Whether your cat is an indoor cat (always the safest!) or one who roams, the potential for fleas is always lurking. It’s not only frustrating but rather annoying and gross when you find fleas on your cat or inside your home.
So if keeping cats inside doesn’t prevent infestations, what does?
I knew how these pesky parasites operate: tiny, hard-to-spot little creatures that like to jump leaps and bounds, hiding in pet fur and feasting on their blood. Gross!
My indoor cat, Olivia, has had her share of flea bites through the years, so I’d like to share what I’ve learned about how to successfully prevent and rid both your cat and your home of fleas.
How Does an Indoor Cat Get Fleas?
As it turns out, indoor cats aren’t protected from critters like fleas and ticks just because they reign over an indoor domain. In fact, during the warmer months, you’re more likely to be visited by these uninvited guests.
But don’t be fooled, fleas and ticks are a threat all year round. That includes the winter months and in colder climates. They can also lay dormant for months before they hatch.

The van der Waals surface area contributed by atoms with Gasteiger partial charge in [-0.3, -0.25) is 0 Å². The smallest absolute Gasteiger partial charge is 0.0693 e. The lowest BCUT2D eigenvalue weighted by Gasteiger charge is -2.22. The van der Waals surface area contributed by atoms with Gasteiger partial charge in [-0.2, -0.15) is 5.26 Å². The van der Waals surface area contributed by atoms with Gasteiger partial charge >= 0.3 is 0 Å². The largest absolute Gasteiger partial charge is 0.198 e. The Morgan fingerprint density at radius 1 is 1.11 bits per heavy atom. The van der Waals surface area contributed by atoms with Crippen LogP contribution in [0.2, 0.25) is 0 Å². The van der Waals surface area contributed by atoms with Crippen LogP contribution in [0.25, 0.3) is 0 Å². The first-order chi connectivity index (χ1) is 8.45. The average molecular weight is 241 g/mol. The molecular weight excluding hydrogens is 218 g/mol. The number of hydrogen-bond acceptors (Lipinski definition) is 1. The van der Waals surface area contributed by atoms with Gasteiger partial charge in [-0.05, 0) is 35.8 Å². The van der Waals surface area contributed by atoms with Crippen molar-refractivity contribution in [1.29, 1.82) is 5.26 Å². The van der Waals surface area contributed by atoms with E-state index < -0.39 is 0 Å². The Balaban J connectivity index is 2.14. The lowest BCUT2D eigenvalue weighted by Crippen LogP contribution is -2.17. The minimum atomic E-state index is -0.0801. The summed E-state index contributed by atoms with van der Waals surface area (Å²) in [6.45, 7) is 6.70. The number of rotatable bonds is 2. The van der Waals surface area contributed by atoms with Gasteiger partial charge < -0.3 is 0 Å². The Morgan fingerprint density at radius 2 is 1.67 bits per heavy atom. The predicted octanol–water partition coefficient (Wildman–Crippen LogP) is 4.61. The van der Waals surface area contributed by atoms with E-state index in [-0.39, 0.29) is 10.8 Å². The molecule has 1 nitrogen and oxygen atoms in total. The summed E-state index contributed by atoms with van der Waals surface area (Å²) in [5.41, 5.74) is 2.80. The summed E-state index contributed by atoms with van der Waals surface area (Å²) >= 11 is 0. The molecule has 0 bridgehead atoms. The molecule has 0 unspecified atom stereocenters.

These creepy crawlies are expert hitchhikers who can sneak into your home in the fur of other pets, on the clothes of visiting friends, or even on you! Fleas in particular use their powerful back legs to jump onto pets or people as they walk by.
One single flea can lay up to 50 eggs per day. No wonder these pests are notoriously hard to evict!
And to make matters worse, since they’re so tiny — sometimes as small as a pinhead — you may not notice them right away. I promise these aren’t scare tactics. But I hope by now you’re asking yourself, “Does my cat have fleas?”
If your kitty has excessive scratching, biting, or licking, these might be the first signs that something’s wrong. Fleas and ticks can make life extremely uncomfortable for your feline bestie. Not to mention, one single flea bite could lead to an allergic reaction, causing her to need costly treatment.
How to Know if Your Cat Has Fleas
The best way to know if your kitty has fleas is to give her a thorough check. Look closely at her skin and coat. While you’re at it, be sure to check all of her vitals for any other health issues.
Here are some tell-tale signs your cat has fleas:
- Excessive scratching, biting, and licking
- Hair loss
- Black specks in your cat’s fur
- Red skin legions or scab like bumps